One of my favorite succulents is the ‘String of Dolphins’, scientifically known as Senecio peregrinus. This article provides a comprehensive guide on how to care for this fascinating plant.
Understanding the Unique ‘String of Dolphins’
Origin and Other Names
The ‘String of Dolphins’ is a hybrid of Senecio rowleyanus (String of Pearls) and Senecio articulatus (Hot Dog Cactus). This succulent originates in South Africa and is also known as Dolphin Necklace, Dolphin Plant, or Flying Dolphins due to its unique dolphin-shaped leaves.
This rare variety has leaves that resemble a pod of leaping dolphins, making it a visual delight. The trailing nature of the plant, with vines that can grow up to 1-3 feet long, adds to its charm.
Distinct Features and Growth Size
The ‘String of Dolphins’ has a blue-green hue and can grow up to 3 feet long. The leaves of this plant are fleshy and shaped like small jumping dolphins. When in bloom, the plant produces small, white flowers that have a cinnamon-like fragrance.
Recognizing the ‘String of Dolphins’
Flower Color and Blooming
The flowers of the ‘String of Dolphins’ are white and bloom in the fall. The blooming process is triggered by specific conditions such as ample sunlight and proper watering.
How do you make ‘String of Dolphins’ bloom?
Getting a ‘String of Dolphins’ to bloom can be a challenge as it often requires specific conditions. Here are some tips that might help:
- Provide Adequate Light: This plant needs plenty of bright, indirect light to bloom. Position it near a south or west-facing window where it can receive at least six hours of morning sunlight per day.
- Proper Watering: Overwatering can prevent the plant from blooming. Water your ‘String of Dolphins’ thoroughly until water runs out of the drainage hole, and then allow the soil to dry completely before watering again.
- Summer Dormancy: The quality of the flowers can depend on the care it receives during its summer dormancy. Ensure the soil dries out completely between very infrequent waterings, and provide 2-3 hours of off-peak direct sunlight with little fertilization.
- Keep it Root-Bound: ‘String of Dolphins’ may bloom more readily when it is slightly root-bound, which means its roots fill up the pot it’s in. Don’t rush to repot it into a larger pot if it appears to be outgrowing its current one.
- Fertilize Sparingly (If at all.): Over-fertilizing can cause the plant to focus on producing foliage rather than flowers. Fertilize only once or twice a year, ideally at the beginning of spring and when they start to bloom.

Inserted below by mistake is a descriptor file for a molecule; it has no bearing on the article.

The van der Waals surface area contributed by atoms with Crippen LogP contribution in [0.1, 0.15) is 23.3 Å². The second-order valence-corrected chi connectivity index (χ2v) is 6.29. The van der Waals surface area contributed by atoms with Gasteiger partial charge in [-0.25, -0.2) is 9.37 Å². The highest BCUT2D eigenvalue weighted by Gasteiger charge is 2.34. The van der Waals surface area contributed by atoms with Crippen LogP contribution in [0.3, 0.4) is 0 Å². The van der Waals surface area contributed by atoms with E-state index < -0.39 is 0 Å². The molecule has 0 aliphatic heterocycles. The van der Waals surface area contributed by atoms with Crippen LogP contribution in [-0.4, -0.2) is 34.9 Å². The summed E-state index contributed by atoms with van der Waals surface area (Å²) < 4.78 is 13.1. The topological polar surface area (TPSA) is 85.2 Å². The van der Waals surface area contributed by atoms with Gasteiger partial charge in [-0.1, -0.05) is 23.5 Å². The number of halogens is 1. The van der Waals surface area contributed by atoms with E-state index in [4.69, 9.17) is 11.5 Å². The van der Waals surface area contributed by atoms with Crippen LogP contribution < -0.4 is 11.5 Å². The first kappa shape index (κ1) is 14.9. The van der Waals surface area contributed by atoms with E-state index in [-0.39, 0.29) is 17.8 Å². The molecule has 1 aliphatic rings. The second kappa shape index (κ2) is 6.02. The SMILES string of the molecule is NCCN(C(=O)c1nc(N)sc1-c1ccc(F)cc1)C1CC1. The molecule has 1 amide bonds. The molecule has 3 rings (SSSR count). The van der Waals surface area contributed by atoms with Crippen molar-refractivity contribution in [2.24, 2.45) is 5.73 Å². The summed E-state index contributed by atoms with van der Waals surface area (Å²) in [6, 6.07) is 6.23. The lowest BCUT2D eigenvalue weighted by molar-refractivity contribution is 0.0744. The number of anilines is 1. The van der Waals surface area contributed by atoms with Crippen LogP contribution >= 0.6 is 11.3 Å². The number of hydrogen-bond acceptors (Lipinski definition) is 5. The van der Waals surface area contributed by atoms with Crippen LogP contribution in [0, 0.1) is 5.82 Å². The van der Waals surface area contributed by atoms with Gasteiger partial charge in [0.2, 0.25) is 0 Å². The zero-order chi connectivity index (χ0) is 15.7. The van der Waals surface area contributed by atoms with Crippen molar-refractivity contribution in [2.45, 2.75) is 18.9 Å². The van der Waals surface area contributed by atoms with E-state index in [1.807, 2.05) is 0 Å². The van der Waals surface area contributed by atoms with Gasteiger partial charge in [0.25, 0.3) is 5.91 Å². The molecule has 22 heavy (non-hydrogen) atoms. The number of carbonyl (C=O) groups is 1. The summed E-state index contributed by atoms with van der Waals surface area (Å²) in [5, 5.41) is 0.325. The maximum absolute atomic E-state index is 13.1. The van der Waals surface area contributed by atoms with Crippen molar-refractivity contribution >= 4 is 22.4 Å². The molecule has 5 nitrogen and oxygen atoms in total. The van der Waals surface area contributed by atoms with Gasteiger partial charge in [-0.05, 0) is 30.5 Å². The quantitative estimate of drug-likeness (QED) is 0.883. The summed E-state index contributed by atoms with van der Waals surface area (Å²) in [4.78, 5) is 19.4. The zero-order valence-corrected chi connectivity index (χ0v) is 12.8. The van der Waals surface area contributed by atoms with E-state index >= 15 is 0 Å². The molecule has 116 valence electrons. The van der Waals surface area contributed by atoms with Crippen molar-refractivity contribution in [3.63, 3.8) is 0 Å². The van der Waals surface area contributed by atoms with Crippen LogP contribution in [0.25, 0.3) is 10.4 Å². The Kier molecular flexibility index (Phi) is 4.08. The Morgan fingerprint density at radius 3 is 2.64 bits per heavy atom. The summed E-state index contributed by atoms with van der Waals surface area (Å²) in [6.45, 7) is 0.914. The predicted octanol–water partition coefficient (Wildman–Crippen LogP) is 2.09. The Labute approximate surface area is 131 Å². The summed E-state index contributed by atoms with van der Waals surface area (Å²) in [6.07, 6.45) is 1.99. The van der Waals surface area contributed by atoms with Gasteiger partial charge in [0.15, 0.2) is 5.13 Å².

Decoding Monocarpic Nature
Unlike some succulents, ‘String of Dolphins’ is not monocarpic, meaning it does not die after flowering. Instead, it continues to grow and produce flowers year after year.
Growth Rate and Season
The ‘String of Dolphins’ is a fast-growing succulent that grows most actively during the spring and summer seasons.
Ideal Conditions for Growth
Light Requirements and Cold Hardiness
The plant thrives in bright indirect light but can tolerate direct sunlight if acclimated slowly. It is not frost-hardy, so it should be moved indoors when temperatures drop below 50°F.
Why is my ‘String of Dolphins’ purple?
If your ‘String of Dolphins’ is turning purple, it could be a response to stress factors such as sun exposure, temperature changes, or water issues. Keep in mind, this kind of stress isn’t necessarily bad for the plant.
- Sun Stress: Succulents like the ‘String of Dolphins’ can change color when exposed to intense sunlight. This is a protective mechanism known as sun stress. Though this plant prefers bright light, too much direct sunlight can cause it to sunburn or change color.
- Temperature Stress: Cold temperatures can also cause succulents to change color. If your ‘String of Dolphins’ is exposed to cooler temperatures than it is used to, it may turn a purple or reddish hue.
- Water Stress: Overwatering or underwatering can also cause color changes in succulents. If the plant is underwatered, it can turn purple as it starts to use its own water reserves, leading to stress.
‘String of Dolphins’ needs more frequent watering than most succulents. However, watering should be regulated to avoid overwatering, which can lead to root rot.
This succulent prefers room temperatures between 65°F and 80°F. It can withstand temperatures as low as 40°F but will not survive frost.
Caring for ‘String of Dolphins’
The ‘String of Dolphins’ plant does not require frequent fertilizing. Feeding it once or twice a year at the start of spring should suffice.
Propagation is easy and can be done through stem cuttings. Simply cut a healthy stem, let it dry for a few days, and then plant it in well-draining soil.
Can I propagate ‘String of Dolphins’ in water?